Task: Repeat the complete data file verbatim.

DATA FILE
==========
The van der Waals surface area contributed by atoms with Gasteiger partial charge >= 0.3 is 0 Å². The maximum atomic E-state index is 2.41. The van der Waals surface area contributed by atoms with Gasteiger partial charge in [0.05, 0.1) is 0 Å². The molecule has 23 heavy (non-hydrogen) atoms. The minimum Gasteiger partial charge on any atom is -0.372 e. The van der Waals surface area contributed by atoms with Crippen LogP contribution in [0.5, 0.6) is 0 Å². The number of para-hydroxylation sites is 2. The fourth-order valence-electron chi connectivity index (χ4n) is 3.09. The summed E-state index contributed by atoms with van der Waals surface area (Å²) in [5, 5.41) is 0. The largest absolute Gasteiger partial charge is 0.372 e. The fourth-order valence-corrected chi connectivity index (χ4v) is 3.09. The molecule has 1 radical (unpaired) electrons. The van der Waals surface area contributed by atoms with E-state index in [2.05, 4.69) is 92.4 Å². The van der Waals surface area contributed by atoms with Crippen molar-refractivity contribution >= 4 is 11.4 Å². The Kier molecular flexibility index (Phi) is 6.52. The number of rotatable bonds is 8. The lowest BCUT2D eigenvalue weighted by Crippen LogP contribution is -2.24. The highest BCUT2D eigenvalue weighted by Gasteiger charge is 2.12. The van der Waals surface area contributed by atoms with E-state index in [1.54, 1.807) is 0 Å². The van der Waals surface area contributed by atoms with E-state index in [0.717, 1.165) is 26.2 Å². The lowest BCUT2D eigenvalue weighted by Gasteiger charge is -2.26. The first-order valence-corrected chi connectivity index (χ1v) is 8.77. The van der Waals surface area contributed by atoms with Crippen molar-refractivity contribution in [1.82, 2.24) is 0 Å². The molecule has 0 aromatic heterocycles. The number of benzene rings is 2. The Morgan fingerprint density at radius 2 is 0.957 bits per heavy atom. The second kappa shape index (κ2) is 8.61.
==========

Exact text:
The van der Waals surface area contributed by atoms with Gasteiger partial charge >= 0.3 is 0 Å². The maximum atomic E-state index is 2.41. The van der Waals surface area contributed by atoms with Gasteiger partial charge in [0.05, 0.1) is 0 Å². The molecule has 23 heavy (non-hydrogen) atoms. The minimum Gasteiger partial charge on any atom is -0.372 e. The van der Waals surface area contributed by atoms with Crippen LogP contribution in [0.5, 0.6) is 0 Å². The number of para-hydroxylation sites is 2. The fourth-order valence-electron chi connectivity index (χ4n) is 3.09. The summed E-state index contributed by atoms with van der Waals surface area (Å²) in [5, 5.41) is 0. The largest absolute Gasteiger partial charge is 0.372 e. The fourth-order valence-corrected chi connectivity index (χ4v) is 3.09. The molecule has 1 radical (unpaired) electrons. The van der Waals surface area contributed by atoms with E-state index in [2.05, 4.69) is 92.4 Å². The van der Waals surface area contributed by atoms with Crippen molar-refractivity contribution >= 4 is 11.4 Å². The Kier molecular flexibility index (Phi) is 6.52. The number of rotatable bonds is 8. The lowest BCUT2D eigenvalue weighted by Crippen LogP contribution is -2.24. The highest BCUT2D eigenvalue weighted by Gasteiger charge is 2.12. The van der Waals surface area contributed by atoms with E-state index in [1.54, 1.807) is 0 Å². The van der Waals surface area contributed by atoms with E-state index in [0.717, 1.165) is 26.2 Å². The lowest BCUT2D eigenvalue weighted by Gasteiger charge is -2.26. The first-order valence-corrected chi connectivity index (χ1v) is 8.77. The van der Waals surface area contributed by atoms with Crippen molar-refractivity contribution in [1.82, 2.24) is 0 Å². The molecule has 0 aromatic heterocycles. The number of benzene rings is 2. The Morgan fingerprint density at radius 2 is 0.957 bits per heavy atom. The second kappa shape index (κ2) is 8.61.